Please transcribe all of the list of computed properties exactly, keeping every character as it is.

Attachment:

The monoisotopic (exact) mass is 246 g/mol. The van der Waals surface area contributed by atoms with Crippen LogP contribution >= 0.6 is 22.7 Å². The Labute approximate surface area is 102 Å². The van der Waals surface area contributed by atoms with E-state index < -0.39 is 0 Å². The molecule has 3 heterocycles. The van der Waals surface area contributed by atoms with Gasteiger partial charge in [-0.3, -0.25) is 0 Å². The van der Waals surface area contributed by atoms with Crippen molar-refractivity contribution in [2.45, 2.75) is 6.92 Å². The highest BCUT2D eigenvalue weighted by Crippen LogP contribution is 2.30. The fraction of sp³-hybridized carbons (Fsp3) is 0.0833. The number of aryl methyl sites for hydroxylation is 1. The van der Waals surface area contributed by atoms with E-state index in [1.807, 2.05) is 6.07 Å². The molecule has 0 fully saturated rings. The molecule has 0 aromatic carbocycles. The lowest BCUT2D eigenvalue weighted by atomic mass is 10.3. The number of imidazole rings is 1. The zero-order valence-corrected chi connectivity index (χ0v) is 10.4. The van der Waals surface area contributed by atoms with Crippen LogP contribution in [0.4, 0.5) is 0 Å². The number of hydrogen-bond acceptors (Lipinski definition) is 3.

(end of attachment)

The monoisotopic (exact) mass is 246 g/mol. The van der Waals surface area contributed by atoms with Crippen LogP contribution >= 0.6 is 22.7 Å². The Labute approximate surface area is 102 Å². The van der Waals surface area contributed by atoms with E-state index < -0.39 is 0 Å². The molecule has 3 heterocycles. The van der Waals surface area contributed by atoms with Gasteiger partial charge in [-0.3, -0.25) is 0 Å². The van der Waals surface area contributed by atoms with Crippen molar-refractivity contribution in [2.45, 2.75) is 6.92 Å². The highest BCUT2D eigenvalue weighted by Crippen LogP contribution is 2.30. The fraction of sp³-hybridized carbons (Fsp3) is 0.0833. The number of aryl methyl sites for hydroxylation is 1. The van der Waals surface area contributed by atoms with E-state index in [1.807, 2.05) is 6.07 Å². The molecule has 0 fully saturated rings. The molecule has 0 aromatic carbocycles. The lowest BCUT2D eigenvalue weighted by atomic mass is 10.3. The number of imidazole rings is 1. The zero-order valence-corrected chi connectivity index (χ0v) is 10.4. The van der Waals surface area contributed by atoms with Crippen LogP contribution in [0.4, 0.5) is 0 Å². The number of hydrogen-bond acceptors (Lipinski definition) is 3.